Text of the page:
Meet the artist: Dennis Seidel

Europe Beyond Access introduces German artist Dennis Seidel, a learning-disabled actor and theatre-maker with Meine Damen und Herren. Dennis was one of the creative leaders of the first Europe Beyond Access laboratory hosted by German project partner, Kampnagel in Hamburg. This film is part of a new series of artist profiles produced by Europe Beyond Access that promote disabled artists to international audiences.

Visual description and enhanced transcript for visually impaired audiences

This film features to-camera interview footage with Dennis Seidel, a white learning-disabled man. In the interview, he is wearing a blonde, pigtail wig and pink ladies’ tunic. The interview footage is interspersed with archive material of Dennis’ previous productions, as well as footage of Dennis leading a workshop with other disabled and non-disabled artists.

The film opens with a fast-cutting montage of a number of productions which Dennis either starred in or devised. Each of the productions has performers in unusual costumes. The camera cuts to Dennis. He says:

I am an actor from Meine Damen und Herren, which is a theatre group from barner 16, where many artists are integrated. I have been writing plays for 5 years. My first success as a playwright was “Ordinary Girl”.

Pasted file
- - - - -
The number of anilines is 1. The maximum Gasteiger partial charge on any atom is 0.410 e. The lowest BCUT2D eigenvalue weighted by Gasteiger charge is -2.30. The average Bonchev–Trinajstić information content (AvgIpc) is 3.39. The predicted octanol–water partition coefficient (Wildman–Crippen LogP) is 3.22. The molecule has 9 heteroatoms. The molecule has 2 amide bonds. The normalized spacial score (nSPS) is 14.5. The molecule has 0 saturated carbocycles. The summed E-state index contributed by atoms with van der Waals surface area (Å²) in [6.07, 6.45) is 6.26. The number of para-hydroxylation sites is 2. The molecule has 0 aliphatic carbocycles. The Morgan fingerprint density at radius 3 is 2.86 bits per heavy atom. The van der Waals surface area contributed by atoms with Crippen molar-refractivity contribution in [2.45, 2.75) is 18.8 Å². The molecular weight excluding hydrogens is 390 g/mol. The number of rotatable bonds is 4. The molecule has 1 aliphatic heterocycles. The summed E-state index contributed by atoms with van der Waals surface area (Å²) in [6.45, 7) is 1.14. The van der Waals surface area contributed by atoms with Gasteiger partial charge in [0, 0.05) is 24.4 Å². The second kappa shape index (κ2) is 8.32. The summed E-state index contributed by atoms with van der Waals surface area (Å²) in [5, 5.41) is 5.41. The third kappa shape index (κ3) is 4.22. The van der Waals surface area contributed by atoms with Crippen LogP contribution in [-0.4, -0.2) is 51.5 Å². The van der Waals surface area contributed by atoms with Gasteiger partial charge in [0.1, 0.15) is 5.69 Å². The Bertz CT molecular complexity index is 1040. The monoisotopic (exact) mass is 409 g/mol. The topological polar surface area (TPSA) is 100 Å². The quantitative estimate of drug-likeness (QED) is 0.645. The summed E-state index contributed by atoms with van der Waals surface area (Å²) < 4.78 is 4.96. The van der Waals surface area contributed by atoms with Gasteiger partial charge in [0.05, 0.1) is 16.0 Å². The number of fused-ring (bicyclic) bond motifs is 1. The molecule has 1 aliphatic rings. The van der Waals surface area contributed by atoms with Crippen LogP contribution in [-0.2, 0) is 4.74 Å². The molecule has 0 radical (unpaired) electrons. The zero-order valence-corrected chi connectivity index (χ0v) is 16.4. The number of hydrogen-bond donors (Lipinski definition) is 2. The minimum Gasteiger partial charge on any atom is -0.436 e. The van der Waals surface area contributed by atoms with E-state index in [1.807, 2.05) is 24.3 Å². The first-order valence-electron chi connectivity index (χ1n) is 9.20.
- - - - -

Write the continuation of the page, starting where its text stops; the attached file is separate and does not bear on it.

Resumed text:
Then came “Der Tag, an dem Kennedy ermordet wurde und Mimi Kennedy Präsidentin wurde” (The day that Kennedy was murdered and Mimi Kennedy became president), and my last success was “Zehn Meter in den Wilden Westen”, (Ten Meters in the Wild West) that we presented to a cooperation. Actually, it was an invitation to collaborate that lasted 3 years. “Zehn Meter in den Wilden Westen” was the first play within this invitation, and two more projects have followed. In my plays, I focus on female roles, especially strong women roles.

As he speaks the camera shows some of his other productions, but focusses mostly on Zehn Meter in den Wilden Westen, which features both disabled and non-disabled performers in ‘Wild West’ outfits, including Dennis himself, dressed as a woman. All of the characters in this play end up dead on the floor.

Dennis continues:

Disabled people should lead more workshops, because I think disabled people’s work is often neglected. I have the feeling that these people are excluded from society and that they can’t show their work. I think non-disabled people should work with disabled people. And vice versa. Disabled people should work with non-disabled people. This way, they can watch each other’s work and they can see what is useful for each group and use it in each project.

As he speaks the camera cuts to him performing a song on a keyboard and singing, as he leads a workshop with other artists. The camera then cuts to archival footage of Dennis performing in ‘Scharzweiss von halfpast selberschuld’ (Black and white by half-past blame yourself). It shows Dennis and another actor dressed in bizarre black and white costumes on a black and white set. Dennis’ costume includes conical breasts and unusual headgear. The film then shows the end credits, the logos of the 7 partner organisations of Europe Beyond Access, the Creative Europe logo and the Europe Beyond Access animated logo consisting of a blue swirl.

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